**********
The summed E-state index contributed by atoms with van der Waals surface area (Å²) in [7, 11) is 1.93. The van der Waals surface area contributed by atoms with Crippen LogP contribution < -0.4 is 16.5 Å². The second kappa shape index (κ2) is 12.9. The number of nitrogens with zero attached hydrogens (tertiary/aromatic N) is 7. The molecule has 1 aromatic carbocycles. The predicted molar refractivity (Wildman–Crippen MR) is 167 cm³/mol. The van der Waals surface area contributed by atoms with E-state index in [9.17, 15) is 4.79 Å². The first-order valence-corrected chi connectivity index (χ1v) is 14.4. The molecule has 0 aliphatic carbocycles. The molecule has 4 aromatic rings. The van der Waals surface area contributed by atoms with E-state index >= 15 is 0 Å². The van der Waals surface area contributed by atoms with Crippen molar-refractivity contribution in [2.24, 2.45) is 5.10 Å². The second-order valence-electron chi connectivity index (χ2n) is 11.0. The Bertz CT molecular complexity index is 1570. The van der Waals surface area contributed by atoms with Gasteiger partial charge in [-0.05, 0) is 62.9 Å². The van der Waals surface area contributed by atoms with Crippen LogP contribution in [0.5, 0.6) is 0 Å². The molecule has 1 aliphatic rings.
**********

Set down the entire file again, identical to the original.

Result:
The summed E-state index contributed by atoms with van der Waals surface area (Å²) in [7, 11) is 1.93. The van der Waals surface area contributed by atoms with Crippen LogP contribution < -0.4 is 16.5 Å². The second kappa shape index (κ2) is 12.9. The number of nitrogens with zero attached hydrogens (tertiary/aromatic N) is 7. The molecule has 1 aromatic carbocycles. The predicted molar refractivity (Wildman–Crippen MR) is 167 cm³/mol. The van der Waals surface area contributed by atoms with E-state index in [9.17, 15) is 4.79 Å². The first-order valence-corrected chi connectivity index (χ1v) is 14.4. The molecule has 0 aliphatic carbocycles. The molecule has 4 aromatic rings. The van der Waals surface area contributed by atoms with E-state index >= 15 is 0 Å². The van der Waals surface area contributed by atoms with Crippen molar-refractivity contribution in [2.24, 2.45) is 5.10 Å². The second-order valence-electron chi connectivity index (χ2n) is 11.0. The Bertz CT molecular complexity index is 1570. The van der Waals surface area contributed by atoms with Gasteiger partial charge in [-0.05, 0) is 62.9 Å². The van der Waals surface area contributed by atoms with Crippen LogP contribution in [0.5, 0.6) is 0 Å². The molecule has 1 aliphatic rings.